No. 07-1202 of sexual preoccupation;" (2) testimony that Steven told his mother that he watched "Oprah and the news" rather than pornographic materials while at Mueller's home; and (3) testimony that Steven wanted to see the pornographic materials obtained by Mueller. Mueller's arguments regarding Steven's ability to appreciate the nature and consequences of his sexual activity, however, are unavailing when placed in the context of the totality of the evidence presented to the jury. First, the evidence suggesting that Steven had a "history of sexual preoccupation" was disputed at trial and was not corroborated by McCrae. Second, while Steven did testify that he lied to his mother regarding his viewing of pornographic materials, Mueller neglects to note that the jury heard evidence that Steven was instructed not to tell his parents about what occurred. Additionally, as Cox demonstrates, the mere fact that a victim may have wanted an act to occur, does not mean that the victim could consent to or understand the significance of a particular act. Importantly, while the jury could have inferred that Steven was aware of the moral quality of his act based on the evidence cited by Mueller, it was not compelled to do so. As noted above, the jury was presented with significant evidence regarding Steven's limited cognitive abilities as well as some evidence regarding Steven's ability to consent to the sexual activity that took place. After evaluating the evidence, it appears that the jury discounted evidence of Steven's ability to consent based on its verdict. Indeed, under Jackson "a federal habeas corpus court faced with a record of historical facts that support conflicting inferences must presume--even if it does not affirmatively appear in the record--that the trier of fact resolved any such conflicts in favor of the prosecution, and must defer to that resolution." 443 U.S. at 326. Thus, the district court properly concluded that 13
No. 07-1202 the Michigan Courts did not unreasonably apply federal law in holding that there was adequate evidence to support a finding that Steven was "mentally incapable." 2. Knowledge that Victim was Mentally Incapable Mueller also contends that there was insufficient evidence to establish that he knew or should have known of Steven's mental incapacity. This claim is also without merit. Under Michigan law, criminal liability attaches for third degree criminal sexual conduct where the defendant knew or had reason to know of the victim's mental incapacity. Mich. Comp. Laws § 750.520d(1)(c). The Michigan Court of Appeals has noted that, in enacting the statute, "the Legislature only intended to eliminate liability where the mental defect is not apparent to reasonable persons." People v. Baker, 403 N.W.2d 479, 481 (Mich. Ct. App. 1986) (quoting People v. Davis, 301 N.W.2d 871, 874 (Mich. Ct. App. 1980)). Consequently, a defendant may be held liable for third degree criminal sexual conduct under Mich. Comp. Laws § 750.520d(1)(c) where a reasonable person would have known that the victim was mentally incapable. In the case at bar, the Michigan Court of Appeals found that Steven's mental disability would not only have been evident to a reasonable person, but was subjectively known to Mueller based on his interactions with Steven and his comments to Steven's parents. As an initial matter, the prosecution offered evidence in the form of testimony by McCrae that a person with "mild mental retardation," such as Steven, may appear to have more severe developmental disabilities to a lay person. Thus, this testimony, if credited by the trier of fact, could serve as a basis for a finding that Steven's mental incapacity was objectively ascertainable. Moreover, the trier of fact also had ample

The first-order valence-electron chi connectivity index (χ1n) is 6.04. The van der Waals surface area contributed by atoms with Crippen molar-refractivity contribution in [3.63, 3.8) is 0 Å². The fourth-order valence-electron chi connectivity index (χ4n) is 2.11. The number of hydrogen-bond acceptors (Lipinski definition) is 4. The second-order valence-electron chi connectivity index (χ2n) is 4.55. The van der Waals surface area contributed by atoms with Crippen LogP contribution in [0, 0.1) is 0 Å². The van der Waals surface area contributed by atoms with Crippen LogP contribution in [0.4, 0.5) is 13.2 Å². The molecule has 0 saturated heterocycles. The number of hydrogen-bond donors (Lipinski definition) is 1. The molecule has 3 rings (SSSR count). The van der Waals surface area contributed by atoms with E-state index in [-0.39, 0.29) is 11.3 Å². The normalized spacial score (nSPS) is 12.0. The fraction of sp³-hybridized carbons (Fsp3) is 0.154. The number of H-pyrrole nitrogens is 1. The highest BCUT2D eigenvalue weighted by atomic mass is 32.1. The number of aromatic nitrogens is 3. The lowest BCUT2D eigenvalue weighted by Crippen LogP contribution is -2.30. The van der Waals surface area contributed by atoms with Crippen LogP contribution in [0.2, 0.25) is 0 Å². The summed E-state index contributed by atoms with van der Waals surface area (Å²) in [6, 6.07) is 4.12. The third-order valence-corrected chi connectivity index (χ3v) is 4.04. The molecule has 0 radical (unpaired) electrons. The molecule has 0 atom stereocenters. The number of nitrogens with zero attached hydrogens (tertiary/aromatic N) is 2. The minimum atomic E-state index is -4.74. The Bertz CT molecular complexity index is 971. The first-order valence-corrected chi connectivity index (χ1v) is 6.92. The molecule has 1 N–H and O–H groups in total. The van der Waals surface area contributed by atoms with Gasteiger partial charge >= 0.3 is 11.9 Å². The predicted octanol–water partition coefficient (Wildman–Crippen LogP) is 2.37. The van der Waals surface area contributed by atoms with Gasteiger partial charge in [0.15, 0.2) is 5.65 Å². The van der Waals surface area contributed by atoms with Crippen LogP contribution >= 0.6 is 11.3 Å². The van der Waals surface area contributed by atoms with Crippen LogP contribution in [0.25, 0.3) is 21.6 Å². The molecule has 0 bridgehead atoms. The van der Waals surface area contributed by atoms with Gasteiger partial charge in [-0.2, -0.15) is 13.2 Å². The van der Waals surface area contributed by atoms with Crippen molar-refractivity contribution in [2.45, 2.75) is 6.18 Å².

No. 07-1202 basis to support a finding that Mueller had subjective knowledge of Steven's mental impairment. Here, the jury heard testimony from Steven's mother regarding a conversation with Mueller wherein he stated he had experience with developmentally disabled individuals because his son also had a mental disability. Thus, a jury could rationally infer that Mueller recognized similar traits in Steven. Additionally, the trier of fact could rationally infer from evidence indicating that Mueller instructed Steven regarding the "house rules" requiring him to disrobe, asked Steven not to tell anyone about their activities together, and gave Steven candy, that Mueller was aware of Steven's mental disability. Thus, the district court properly found that the evidence relied upon by the State court satisfied the knowledge prong of the statute, and that therefore Jackson was reasonably applied. CONCLUSION For the reasons set forth above, we AFFIRM the district court's judgment.